The 2019 season marked the culmination of all Lowe’s iRacing efforts, where he was selected in the second round of the PEAK iRacing Series draft by Team Renegades, a professional esports organization making its first foray into iRacing.

Drafting Lowe, a rookie, has paid dividends to Team Renegades so far in 2019. He opened the season with a top-10 finish at Daytona, then continued his solid run throughout the spring with three top fives in the last four races. He came just inches shy of winning at Talladega in a thriller of a finish.

Talladega Finish
Garrett Lowe (No. 28) nearly scored his first eNASCAR PEAK Antifreeze iRacing Series race at Talladega Superspeedway April 23.

Heading into the PEAK iRacing Series race Tuesday at Charlotte Motor Speedway — Lowe’s home track — he’s marched up to fifth in series points, exceeding even his own expectations.

“I personally didn’t expect to run this well, really, for the majority of the season,” Lowe said. “My expectations at the beginning of the year were just to make top 20. Now, at the point we’re at, it’s more like, ‘Let’s make it to Homestead.'”

Charlotte Cup Turn4 Night Patriotic
Garrett Lowe’s patriotic paint scheme he’ll race for Team Renegades in the eNASCAR PEAK Antifreeze iRacing Series at Charlotte Motor Speedway May 21.

Lowe said working with teammates and building car setups was the biggest adjustment from transitioning racing the NASCAR Hall of Fame simulators to, ultimately, the PEAK iRacing Series.

“I think that’s become the main thing people tend to miss when it comes to just watching the series each week — they don’t really get a chance to see all the work that goes into it.”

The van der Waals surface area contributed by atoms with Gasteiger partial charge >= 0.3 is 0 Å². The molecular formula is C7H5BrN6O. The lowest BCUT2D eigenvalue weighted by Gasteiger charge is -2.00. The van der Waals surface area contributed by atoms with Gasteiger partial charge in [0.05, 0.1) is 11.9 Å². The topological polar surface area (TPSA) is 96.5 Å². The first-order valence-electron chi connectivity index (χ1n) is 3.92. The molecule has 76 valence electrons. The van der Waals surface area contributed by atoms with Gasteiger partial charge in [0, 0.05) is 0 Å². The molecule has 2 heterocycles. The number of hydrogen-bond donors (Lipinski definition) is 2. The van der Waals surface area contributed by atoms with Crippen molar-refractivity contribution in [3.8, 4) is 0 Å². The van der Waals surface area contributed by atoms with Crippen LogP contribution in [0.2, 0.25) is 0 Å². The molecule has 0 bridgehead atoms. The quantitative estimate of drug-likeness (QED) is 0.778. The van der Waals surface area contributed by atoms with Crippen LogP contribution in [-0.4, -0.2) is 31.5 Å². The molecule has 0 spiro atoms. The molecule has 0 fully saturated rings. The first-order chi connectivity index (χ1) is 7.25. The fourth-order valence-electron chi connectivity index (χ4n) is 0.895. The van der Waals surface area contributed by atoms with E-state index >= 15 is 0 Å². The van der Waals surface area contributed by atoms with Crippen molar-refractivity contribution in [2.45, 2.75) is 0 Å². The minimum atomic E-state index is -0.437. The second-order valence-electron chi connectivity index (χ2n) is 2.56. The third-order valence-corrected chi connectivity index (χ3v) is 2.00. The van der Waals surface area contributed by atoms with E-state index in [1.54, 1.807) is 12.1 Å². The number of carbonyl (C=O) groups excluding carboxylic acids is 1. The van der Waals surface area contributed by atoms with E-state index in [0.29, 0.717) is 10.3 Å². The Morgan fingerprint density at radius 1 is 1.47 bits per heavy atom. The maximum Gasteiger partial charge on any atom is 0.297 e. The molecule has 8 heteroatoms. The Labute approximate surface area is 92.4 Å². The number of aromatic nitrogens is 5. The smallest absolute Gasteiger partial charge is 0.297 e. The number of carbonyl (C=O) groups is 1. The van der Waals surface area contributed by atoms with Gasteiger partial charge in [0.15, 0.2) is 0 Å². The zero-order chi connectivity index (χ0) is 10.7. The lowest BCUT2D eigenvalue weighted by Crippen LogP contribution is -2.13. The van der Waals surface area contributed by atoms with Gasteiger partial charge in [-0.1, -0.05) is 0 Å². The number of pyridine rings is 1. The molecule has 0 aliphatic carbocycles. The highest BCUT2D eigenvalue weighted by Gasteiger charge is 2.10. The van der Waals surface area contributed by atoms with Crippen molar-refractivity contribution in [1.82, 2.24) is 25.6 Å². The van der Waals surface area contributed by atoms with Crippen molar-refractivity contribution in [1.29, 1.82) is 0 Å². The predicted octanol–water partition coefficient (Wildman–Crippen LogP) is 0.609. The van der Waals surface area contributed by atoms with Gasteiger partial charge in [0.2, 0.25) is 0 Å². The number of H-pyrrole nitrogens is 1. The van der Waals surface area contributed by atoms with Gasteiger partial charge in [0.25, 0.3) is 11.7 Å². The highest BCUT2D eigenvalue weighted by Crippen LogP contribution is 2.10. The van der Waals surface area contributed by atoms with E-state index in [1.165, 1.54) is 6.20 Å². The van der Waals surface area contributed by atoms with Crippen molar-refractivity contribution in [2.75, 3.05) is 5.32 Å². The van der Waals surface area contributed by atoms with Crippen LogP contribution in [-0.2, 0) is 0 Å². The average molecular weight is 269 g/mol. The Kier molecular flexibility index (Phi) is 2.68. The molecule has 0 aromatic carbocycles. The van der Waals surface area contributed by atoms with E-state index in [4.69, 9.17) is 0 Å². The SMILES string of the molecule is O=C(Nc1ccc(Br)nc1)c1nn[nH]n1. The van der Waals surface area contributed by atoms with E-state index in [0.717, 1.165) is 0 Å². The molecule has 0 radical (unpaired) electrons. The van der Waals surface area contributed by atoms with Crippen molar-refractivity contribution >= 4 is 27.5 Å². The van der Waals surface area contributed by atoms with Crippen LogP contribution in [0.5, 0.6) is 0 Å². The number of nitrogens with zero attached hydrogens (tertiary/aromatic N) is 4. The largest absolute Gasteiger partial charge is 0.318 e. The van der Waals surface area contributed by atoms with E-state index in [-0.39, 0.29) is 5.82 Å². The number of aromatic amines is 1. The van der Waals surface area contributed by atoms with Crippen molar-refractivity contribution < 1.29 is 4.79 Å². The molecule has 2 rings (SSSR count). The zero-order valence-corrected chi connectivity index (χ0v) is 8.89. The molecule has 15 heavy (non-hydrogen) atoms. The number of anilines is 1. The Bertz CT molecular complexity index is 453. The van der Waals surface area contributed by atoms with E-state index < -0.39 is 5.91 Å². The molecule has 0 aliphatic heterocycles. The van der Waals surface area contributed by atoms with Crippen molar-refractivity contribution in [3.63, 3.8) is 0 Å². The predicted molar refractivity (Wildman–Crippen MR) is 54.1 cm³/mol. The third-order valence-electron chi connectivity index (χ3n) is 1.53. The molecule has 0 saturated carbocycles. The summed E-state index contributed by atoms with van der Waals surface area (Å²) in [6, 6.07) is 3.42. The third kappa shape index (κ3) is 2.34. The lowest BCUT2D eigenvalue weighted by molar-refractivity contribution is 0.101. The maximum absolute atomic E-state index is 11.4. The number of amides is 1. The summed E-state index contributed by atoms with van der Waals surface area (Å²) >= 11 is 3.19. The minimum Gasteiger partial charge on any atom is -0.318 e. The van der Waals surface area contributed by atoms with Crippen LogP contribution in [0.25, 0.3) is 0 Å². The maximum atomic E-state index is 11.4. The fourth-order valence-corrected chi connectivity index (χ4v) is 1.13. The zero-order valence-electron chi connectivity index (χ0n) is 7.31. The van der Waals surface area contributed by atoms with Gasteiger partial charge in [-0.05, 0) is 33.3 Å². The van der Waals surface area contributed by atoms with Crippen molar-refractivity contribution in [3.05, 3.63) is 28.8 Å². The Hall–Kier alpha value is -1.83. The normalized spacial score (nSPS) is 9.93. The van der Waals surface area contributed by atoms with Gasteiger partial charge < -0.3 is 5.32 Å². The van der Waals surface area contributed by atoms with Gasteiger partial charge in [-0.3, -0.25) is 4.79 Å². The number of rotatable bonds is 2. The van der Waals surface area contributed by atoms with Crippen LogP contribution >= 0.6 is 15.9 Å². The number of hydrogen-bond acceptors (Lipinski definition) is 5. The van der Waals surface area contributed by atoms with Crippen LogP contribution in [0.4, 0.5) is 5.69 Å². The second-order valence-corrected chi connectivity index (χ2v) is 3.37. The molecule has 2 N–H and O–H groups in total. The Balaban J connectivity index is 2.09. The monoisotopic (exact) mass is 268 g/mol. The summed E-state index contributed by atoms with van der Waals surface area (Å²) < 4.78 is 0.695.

Lowe’s time on iRacing has paid off in more than just success at the top level of esports; he’s used his skills to start racing in the real world, too, competing — and winning — in Bandolero cars and U.S. Legend cars. In fact, with no prior experience in any real car, Lowe won two of his first four races in Bandolero cars.

“It was kind of unfair,” he joked. “I showed up to the race track and I was the same speed as the kids who were racing for maybe a year or two and I was on my second and third week and I was beating them.

“People were like, ‘What do you come from?’ and I’m like, ‘Nothing, this is where I started.’ ”

In 2018, he claimed a championship at Charlotte Motor Speedway, winning the Winter Heat Championship in the Outlaw division.

His mission is to continue building his real-world racing resume and climb the ranks, the same way he did in just a few years of iRacing.

MORE: Full iRacing schedule

“I’d like to make it all the way to the top in NASCAR — both virtually and real — that’s kind of my goal. Even just Xfinity Series, that’s enough for me.”

Addison agrees Lowe has what it takes to succeed as a driver outside the virtual world. His advice to the 17-year-old? Keep doing what you’re doing.

“From what I’ve seen in the Bandolero and legend car, I think he’s got the talent,” he said. “Even right now with iRacing — with esports — keep running up front and your name’s gonna get known.

“I keep telling people here about him all the time, especially Winston (Kelley, Hall of Fame executive director). I certainly hope he wins the championship; you never know. He’s on his way.”